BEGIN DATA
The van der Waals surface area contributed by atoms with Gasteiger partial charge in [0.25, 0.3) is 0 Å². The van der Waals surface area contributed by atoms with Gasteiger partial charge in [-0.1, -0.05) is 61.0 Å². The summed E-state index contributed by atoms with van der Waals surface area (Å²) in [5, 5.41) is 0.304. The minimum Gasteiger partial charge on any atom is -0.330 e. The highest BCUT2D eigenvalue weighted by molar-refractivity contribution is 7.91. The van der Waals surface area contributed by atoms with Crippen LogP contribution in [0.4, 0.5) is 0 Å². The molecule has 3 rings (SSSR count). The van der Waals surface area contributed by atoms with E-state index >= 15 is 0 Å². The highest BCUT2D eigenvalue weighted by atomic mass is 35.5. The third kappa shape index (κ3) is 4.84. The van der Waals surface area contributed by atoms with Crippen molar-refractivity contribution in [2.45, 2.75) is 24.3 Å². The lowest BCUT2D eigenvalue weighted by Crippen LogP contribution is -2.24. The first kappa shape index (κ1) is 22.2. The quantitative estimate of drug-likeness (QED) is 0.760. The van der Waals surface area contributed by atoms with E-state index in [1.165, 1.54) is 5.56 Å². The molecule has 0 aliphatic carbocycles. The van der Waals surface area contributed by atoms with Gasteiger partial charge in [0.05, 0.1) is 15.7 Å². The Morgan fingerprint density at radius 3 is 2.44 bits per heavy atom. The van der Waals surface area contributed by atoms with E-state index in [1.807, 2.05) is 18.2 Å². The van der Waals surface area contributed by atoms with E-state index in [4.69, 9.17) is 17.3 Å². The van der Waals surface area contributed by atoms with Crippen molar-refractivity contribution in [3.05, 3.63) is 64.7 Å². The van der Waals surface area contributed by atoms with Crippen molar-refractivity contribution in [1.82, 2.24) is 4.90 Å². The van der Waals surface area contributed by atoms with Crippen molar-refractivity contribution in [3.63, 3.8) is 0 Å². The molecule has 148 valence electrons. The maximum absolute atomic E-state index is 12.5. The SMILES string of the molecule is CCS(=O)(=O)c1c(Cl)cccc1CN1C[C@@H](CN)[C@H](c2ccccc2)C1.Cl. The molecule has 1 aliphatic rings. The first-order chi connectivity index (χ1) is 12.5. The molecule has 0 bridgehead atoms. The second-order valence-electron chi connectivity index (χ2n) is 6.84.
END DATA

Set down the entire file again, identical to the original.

The van der Waals surface area contributed by atoms with Gasteiger partial charge in [0.25, 0.3) is 0 Å². The van der Waals surface area contributed by atoms with Gasteiger partial charge in [-0.1, -0.05) is 61.0 Å². The summed E-state index contributed by atoms with van der Waals surface area (Å²) in [5, 5.41) is 0.304. The minimum Gasteiger partial charge on any atom is -0.330 e. The highest BCUT2D eigenvalue weighted by molar-refractivity contribution is 7.91. The van der Waals surface area contributed by atoms with Crippen LogP contribution in [0.4, 0.5) is 0 Å². The molecule has 3 rings (SSSR count). The van der Waals surface area contributed by atoms with E-state index >= 15 is 0 Å². The highest BCUT2D eigenvalue weighted by atomic mass is 35.5. The third kappa shape index (κ3) is 4.84. The van der Waals surface area contributed by atoms with Crippen molar-refractivity contribution in [2.45, 2.75) is 24.3 Å². The lowest BCUT2D eigenvalue weighted by Crippen LogP contribution is -2.24. The first kappa shape index (κ1) is 22.2. The quantitative estimate of drug-likeness (QED) is 0.760. The van der Waals surface area contributed by atoms with E-state index in [1.165, 1.54) is 5.56 Å². The molecule has 0 aliphatic carbocycles. The van der Waals surface area contributed by atoms with Gasteiger partial charge in [0.05, 0.1) is 15.7 Å². The Morgan fingerprint density at radius 3 is 2.44 bits per heavy atom. The van der Waals surface area contributed by atoms with E-state index in [1.807, 2.05) is 18.2 Å². The van der Waals surface area contributed by atoms with E-state index in [4.69, 9.17) is 17.3 Å². The van der Waals surface area contributed by atoms with Crippen molar-refractivity contribution in [3.05, 3.63) is 64.7 Å². The van der Waals surface area contributed by atoms with Crippen molar-refractivity contribution in [1.82, 2.24) is 4.90 Å². The van der Waals surface area contributed by atoms with Crippen molar-refractivity contribution in [3.63, 3.8) is 0 Å². The molecule has 148 valence electrons. The maximum absolute atomic E-state index is 12.5. The SMILES string of the molecule is CCS(=O)(=O)c1c(Cl)cccc1CN1C[C@@H](CN)[C@H](c2ccccc2)C1.Cl. The molecule has 1 aliphatic rings. The first-order chi connectivity index (χ1) is 12.5. The molecule has 0 bridgehead atoms. The second-order valence-electron chi connectivity index (χ2n) is 6.84.